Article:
The Valpolicella territory has ancient origins and it has natural beauties and artistic value.

In the Roman period it was already known for its fascinating harmonious landscape and its tranquillity.

Ancient palaces and noble villas are among the most attractive historical monuments in the area. During the rule of the Most Serene Republic of Venice, large land tenures were established: country houses turned into splendid villas, decorated by the best artists of that period, and became the place where aristocracy and intellectuals had their cultural gatherings.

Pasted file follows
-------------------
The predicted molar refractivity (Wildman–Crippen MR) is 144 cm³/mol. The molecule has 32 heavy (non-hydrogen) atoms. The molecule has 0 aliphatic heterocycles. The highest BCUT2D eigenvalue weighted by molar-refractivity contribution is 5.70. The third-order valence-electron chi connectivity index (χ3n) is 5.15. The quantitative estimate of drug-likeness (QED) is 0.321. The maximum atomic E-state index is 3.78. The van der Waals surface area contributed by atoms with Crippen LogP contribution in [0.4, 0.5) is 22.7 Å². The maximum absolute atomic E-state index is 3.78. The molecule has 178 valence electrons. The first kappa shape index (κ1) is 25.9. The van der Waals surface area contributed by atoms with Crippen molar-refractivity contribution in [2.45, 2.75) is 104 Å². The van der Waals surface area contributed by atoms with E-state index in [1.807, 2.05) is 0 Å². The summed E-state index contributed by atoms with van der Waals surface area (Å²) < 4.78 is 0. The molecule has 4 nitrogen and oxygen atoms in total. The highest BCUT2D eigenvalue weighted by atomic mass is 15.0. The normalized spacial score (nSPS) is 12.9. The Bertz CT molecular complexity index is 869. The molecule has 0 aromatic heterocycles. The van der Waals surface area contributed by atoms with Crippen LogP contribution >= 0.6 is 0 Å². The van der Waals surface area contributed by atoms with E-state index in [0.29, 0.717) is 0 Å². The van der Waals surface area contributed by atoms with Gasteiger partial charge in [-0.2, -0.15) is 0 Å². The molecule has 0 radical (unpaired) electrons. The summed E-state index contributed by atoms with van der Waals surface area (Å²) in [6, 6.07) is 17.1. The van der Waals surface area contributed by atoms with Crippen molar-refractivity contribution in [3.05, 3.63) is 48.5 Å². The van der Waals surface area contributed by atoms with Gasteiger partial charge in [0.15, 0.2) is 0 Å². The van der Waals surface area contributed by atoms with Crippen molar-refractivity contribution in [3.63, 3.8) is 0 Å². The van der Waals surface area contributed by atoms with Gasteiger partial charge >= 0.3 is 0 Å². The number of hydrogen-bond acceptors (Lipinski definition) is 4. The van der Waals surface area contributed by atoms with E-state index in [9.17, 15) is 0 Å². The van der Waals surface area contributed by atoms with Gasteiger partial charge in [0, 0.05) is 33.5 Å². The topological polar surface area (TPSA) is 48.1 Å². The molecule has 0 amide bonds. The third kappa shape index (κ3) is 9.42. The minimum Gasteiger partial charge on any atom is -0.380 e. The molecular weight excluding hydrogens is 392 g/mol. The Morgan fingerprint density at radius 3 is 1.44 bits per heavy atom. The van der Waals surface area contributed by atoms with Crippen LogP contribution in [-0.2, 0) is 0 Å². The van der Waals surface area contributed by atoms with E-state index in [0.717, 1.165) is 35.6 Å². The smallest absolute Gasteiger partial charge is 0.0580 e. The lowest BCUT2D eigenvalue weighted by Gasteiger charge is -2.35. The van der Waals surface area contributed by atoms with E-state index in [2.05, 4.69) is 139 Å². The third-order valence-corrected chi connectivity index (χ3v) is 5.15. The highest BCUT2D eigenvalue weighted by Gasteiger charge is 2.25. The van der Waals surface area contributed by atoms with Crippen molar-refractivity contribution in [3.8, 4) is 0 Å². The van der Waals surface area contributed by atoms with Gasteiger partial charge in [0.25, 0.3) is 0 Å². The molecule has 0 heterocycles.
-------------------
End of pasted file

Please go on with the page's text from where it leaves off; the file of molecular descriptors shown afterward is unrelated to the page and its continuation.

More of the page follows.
Religious monuments are also very popular: San Giorgio and San Floriano parish churches and Santa Maria in Stelle Hypogeum in the valley of Valpantena are architectural jewels. Rural and town churches are spread all over the territory, enriching Valpolicella rural building panorama, made of small villages, courts, towers, capitals, fountains and dry stone walls. All these monuments were built by local peasants, whose technical mastery actually turned country labour into art.